A Kind Dad

By Ruth Johnson

I lost many years going from one destructive relationship to another. It was always my futile attempt to find the love I never received from my father. I was always searching for someone to meet my needs in that broken place inside of me. But, none of my efforts ever worked. Inevitably, they ended in heartbreaking loss and causing even more pain. Only when I let God become my Dad did I have a chance to learn how to make this suffering stop. Amazingly, I became so whole that it was as if none of the agony of my past ever happened. His love restored me. His kindness washed away the devastating pain from my troubled relationship with my earthly father. For the first time in my life, I had the courage to put behind me the grief I always felt in my disturbing relationship with him. The sadness and emptiness that had tormented me any time I thought about my father stopped dominating my thoughts and controlling my life. As a result, there came a day when all the ways my heart had been broken didn’t matter anymore, because now I had the most wonderful Dad in the whole world. And, He gently, compassionately showed me the path to wholeness and His comforting peace.

Yet, to be honest, none of this was easy to do.

It meant I had to make a lot of constant, hard choices. But, my transformation did happen. The crippling pain of my past did end. I’m free. I’m living my dream to serve God. Every day, the Father’s reassuring closeness has given me the courage to keep on making healthy choices. That’s why I am so thankful that I can tell myself during the hard times, “I never have to face anything again without a caring Dad to help me.”

Through all of these amazing changes, I have learned that a close relationship with the Father is the only way any of us can be fully restored. He is the one who can set us free from the places deep on the inside of us where bitterness, regrets, and remembering the pain of our past can destroy us. He is the only one who can take us by the hand and show us the path to His freedom.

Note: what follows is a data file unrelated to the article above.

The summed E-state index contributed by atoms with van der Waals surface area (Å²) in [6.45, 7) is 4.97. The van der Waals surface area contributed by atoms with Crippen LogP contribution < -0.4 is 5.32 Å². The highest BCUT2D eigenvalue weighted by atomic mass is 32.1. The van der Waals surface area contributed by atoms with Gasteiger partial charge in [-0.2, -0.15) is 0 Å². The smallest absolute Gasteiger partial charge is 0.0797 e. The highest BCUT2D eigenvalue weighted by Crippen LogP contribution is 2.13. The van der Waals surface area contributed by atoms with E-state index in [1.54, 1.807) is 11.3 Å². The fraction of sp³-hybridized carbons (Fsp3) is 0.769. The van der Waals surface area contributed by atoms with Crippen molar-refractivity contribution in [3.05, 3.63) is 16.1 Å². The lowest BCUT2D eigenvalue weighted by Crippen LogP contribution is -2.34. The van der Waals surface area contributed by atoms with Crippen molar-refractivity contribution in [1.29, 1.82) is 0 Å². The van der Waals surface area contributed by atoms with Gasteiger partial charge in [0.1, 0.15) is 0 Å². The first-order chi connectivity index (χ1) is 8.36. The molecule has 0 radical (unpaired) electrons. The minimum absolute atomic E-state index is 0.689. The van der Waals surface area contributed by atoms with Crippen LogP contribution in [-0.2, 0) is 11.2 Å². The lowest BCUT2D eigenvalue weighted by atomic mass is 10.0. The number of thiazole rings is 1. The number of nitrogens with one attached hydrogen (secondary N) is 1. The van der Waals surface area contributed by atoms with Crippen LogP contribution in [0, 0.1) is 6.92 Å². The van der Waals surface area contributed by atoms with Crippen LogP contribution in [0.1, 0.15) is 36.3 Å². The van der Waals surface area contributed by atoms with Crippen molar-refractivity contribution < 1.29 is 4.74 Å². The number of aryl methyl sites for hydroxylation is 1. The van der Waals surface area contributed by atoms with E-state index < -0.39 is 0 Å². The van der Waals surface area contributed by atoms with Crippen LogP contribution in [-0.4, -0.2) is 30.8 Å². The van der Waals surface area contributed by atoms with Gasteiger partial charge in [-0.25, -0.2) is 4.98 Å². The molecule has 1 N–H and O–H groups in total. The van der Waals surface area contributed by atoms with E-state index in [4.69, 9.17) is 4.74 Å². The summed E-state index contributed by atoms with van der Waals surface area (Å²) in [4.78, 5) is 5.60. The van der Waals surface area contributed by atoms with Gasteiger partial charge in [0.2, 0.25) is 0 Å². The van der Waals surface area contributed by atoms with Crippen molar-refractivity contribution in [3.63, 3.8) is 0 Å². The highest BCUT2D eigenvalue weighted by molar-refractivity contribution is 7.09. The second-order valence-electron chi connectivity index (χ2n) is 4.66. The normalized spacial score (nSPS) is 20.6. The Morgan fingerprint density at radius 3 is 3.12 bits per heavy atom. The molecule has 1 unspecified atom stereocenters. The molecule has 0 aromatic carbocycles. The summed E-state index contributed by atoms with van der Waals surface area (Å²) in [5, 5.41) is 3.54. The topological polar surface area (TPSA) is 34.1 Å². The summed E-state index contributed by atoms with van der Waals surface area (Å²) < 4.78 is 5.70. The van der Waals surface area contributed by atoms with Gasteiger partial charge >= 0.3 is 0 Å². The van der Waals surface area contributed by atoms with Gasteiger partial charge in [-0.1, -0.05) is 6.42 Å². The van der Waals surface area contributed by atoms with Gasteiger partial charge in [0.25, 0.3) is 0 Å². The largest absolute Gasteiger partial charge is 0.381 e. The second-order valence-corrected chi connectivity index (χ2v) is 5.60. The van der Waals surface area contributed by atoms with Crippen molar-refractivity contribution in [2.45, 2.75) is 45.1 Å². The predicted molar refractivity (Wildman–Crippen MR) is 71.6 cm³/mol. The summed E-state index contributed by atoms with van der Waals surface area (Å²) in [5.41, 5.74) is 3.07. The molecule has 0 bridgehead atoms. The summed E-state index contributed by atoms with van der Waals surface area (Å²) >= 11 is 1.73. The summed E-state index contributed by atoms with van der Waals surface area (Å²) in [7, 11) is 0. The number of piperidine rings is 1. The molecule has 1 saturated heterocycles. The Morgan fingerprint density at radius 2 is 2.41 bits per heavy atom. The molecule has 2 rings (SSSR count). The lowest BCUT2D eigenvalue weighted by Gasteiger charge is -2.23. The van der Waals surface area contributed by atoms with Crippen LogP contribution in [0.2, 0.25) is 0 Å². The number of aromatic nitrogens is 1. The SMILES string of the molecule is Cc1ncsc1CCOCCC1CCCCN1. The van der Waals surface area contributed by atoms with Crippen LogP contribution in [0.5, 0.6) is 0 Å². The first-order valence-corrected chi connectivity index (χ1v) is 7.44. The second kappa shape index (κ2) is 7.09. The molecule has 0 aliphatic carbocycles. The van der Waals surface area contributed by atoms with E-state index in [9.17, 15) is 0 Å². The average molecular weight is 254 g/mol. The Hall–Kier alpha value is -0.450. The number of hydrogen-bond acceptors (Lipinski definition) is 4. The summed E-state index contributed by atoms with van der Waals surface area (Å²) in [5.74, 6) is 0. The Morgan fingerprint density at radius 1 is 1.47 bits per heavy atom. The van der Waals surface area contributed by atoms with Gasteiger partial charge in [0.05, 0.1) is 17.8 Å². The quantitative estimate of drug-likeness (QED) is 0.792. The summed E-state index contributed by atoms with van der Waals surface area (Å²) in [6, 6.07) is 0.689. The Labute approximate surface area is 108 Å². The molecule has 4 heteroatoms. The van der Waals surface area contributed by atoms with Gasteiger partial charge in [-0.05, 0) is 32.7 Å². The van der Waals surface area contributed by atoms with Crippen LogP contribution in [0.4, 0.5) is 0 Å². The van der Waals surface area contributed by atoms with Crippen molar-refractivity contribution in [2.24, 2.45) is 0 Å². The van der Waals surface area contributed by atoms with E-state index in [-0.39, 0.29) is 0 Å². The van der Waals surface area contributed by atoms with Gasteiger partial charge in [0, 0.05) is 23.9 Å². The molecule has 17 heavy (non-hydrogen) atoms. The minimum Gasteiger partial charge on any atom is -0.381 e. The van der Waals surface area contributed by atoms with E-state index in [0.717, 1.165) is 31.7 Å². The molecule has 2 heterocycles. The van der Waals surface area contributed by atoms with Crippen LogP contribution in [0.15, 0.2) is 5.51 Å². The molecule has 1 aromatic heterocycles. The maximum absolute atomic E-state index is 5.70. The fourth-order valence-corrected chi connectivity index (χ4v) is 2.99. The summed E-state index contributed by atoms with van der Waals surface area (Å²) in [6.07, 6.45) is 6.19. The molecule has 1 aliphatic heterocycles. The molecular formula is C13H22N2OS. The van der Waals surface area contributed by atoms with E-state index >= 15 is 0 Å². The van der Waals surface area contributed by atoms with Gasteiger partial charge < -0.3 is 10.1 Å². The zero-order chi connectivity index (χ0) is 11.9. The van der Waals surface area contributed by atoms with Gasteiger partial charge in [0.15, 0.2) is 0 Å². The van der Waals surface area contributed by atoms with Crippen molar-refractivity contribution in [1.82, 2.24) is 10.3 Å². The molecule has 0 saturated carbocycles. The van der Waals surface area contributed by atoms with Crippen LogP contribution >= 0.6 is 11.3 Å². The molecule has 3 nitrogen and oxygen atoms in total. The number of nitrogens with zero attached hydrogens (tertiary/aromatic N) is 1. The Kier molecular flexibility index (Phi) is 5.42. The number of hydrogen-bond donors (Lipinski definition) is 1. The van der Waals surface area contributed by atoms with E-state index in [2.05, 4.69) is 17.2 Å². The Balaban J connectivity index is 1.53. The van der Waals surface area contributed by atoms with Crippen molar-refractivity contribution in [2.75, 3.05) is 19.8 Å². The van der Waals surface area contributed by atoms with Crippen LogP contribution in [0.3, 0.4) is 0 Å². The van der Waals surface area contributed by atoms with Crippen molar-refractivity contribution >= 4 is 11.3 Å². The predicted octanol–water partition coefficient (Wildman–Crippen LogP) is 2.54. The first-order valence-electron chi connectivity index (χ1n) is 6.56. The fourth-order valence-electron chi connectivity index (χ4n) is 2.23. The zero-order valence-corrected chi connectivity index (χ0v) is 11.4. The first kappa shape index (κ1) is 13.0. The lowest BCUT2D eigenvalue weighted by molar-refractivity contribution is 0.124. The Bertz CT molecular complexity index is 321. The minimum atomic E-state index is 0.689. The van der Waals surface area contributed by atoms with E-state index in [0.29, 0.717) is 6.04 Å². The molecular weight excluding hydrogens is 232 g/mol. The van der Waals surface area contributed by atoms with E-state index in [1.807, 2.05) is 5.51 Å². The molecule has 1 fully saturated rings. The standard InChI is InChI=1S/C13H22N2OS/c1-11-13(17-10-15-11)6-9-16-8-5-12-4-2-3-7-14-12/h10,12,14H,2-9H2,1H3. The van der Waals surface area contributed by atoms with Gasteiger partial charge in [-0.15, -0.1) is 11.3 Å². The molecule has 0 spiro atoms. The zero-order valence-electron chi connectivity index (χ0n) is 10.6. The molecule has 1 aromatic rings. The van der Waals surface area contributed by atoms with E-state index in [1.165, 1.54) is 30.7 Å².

What is also incredibly reassuring is, beginning in 1973, God has been an incredibly kind Father to me. All these years, He has never condemned or rejected me, no matter how much I “blew it.” He is never been too busy to be there for me, whenever I needed a Dad’s encouragement and support.

For those who have never experienced what I’ve just described, it is one of the reasons life can feel scary and confusing for you. Not having a father who loved you when you were young can cause all that damage. This is why God gives us an earthly dad. He was meant to be a steadying source of wisdom and understanding, while any of us are trying to find our way in life.

We especially need this fatherly help when we begin young adulthood, and there are so many new challenges that can get really confusing, even troubling, to figure out by ourselves.

However, if you were hurt by your father growing up, you may not be interested in having a close relationship with God as your Dad. I certainly didn’t want it, when I began my life as a Christian. Yet, what really helped me is realizing that God compassionately understands these feelings and He only wants us to be fully real and honest with Him about them.

So, if this is what you want to do, I encourage you to ask Him to become your Dad.

Even if you don’t have any feelings about it at all, that’s totally alright. I sure didn’t, when I decided to do this.

But, what you are doing by taking that step is giving God a chance to show you that He really does love you, and in a very personal way as a kind, caring Father.

You are also giving yourself a chance to experience that He truly is the best Dad in the whole world, and He is the most supportive Father you could ever hope for, no matter what you are going through.

He is just like the Dad in this true Story